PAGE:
By contrast the micromobility industry is nimble. Operating at the very start of it’s life, it holds an appeal to the few early adopters. The industry continues to experiment on a much shorter timescale, 1-2 years or even shorter. Their environment may lends itself to their use, or as is likely the case their cities (in their current state) are likely downright hostile. Yet the persevere as the industry continues to expand at a rapid pace. China has embraced the electric bike at a rate that far exceeds the rest of the world, accounting for over 90% of all sales globally. More impressively, China now has as many e-bikes as cars on it’s roads, around 200 million.
Impact on the Built Environment
It’s easy to get lost and excited in the technology itself. The true excitement lies in the positive and transformative impact that the technology enables. Whether we walk, drive or take public transport, the journeys made throughout our day are an integral part of our lives. Similarly imagine all the trips that are not made because walking would take too long or require multiple stops or there is no parking. Micromobility has the opportunity to resolve and enhance our interactions with out cities and our lives.
Compact cities with high congestion lend themselves to a previously unimaginable transformation. In this new world, our existing infrastructure isn’t small and inadequate. Rather we built it for a now outdated model and have continued to use it incorrectly. The built environment is not just the buildings that sprout up. It is everything around you. The roads that connects, the traffic lights that regulate and the bridges that span. Imagine all this prime governmentally owned spaces that encircle every space, previously dedicated for cars (stationary or moving) to now sub-divided and utilized by a wide range of smaller, cleaner, noiseless vehicles. There is an opportunity to replicate the New York’s High Line on an unprecedented scale, across the world. For this to happen of course regulations will need to change. Our attitude to our transportation will need to change. It might be hard to imagine such a space could exist in your city. There will be mistakes made. The early adopters will cause their own problems or even put themselves at risk. Slowly however, as the numbers increase, cities will need to change their existing infrastructure to adapt. By making the spaces safe and inviting will only allow these modes of transport to flourish.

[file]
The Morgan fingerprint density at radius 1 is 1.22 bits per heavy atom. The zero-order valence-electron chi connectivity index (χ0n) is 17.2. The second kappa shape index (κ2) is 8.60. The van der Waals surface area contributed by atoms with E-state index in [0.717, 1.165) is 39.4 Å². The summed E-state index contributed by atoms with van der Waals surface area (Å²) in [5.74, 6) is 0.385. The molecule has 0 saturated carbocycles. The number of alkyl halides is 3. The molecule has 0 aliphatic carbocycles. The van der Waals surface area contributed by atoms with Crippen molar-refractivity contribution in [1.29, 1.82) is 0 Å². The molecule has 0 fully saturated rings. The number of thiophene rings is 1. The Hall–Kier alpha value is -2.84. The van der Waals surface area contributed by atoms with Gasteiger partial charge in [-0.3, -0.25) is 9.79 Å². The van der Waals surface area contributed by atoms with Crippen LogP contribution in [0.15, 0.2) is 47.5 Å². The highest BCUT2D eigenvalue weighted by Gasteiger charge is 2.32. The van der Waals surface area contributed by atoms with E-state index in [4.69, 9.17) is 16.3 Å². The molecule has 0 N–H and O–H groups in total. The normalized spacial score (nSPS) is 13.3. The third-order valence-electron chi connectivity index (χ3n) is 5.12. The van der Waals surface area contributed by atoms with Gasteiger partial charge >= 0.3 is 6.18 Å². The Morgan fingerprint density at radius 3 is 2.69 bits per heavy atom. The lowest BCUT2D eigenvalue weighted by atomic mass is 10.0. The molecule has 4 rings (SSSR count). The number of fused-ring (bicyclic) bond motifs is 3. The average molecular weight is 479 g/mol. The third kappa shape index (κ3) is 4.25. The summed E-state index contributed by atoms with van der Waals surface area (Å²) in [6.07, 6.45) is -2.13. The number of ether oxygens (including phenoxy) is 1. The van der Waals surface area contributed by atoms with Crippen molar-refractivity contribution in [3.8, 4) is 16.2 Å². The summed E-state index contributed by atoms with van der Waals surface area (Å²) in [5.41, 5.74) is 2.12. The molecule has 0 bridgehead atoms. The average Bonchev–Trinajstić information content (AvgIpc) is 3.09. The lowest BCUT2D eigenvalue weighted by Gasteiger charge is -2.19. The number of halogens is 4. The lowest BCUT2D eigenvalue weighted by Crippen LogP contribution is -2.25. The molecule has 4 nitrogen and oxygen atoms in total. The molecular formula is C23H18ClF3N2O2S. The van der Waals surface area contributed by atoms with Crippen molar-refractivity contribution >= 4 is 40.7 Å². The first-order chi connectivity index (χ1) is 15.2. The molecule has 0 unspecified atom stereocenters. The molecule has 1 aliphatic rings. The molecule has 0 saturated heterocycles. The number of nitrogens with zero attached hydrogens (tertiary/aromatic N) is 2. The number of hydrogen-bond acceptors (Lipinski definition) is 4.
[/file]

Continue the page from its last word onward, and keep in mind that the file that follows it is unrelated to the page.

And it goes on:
There will always be a need for cars, buses and trucks for certain kinds of trips and passengers. Their dominance will need to be curbed. This will be enabled from the bottom up, through micromobility. Governments will also seek to encourage (and control) this movement, so the squeeze will also happen from the top down.
Like coal factories, the combustion engine will eventually be phased out of city centers as we move to less polluting and sustainable methods of transport. In it’s place will come a fleet of vehicles with a more personal nature. This future can’t come soon enough.
We can let the 13kg slide, for now, as long as future iterations move the weight down.↩
One vehicle that aims to bridge these gaps is the Canoo EV bus. While it doesn’t fit the definition of micromobility (the vehicle weighs 2000kg), it does fit in thematically. Signaling how everything can (and should?) get smaller and moving away from an ownership model to a subscription model instead.↩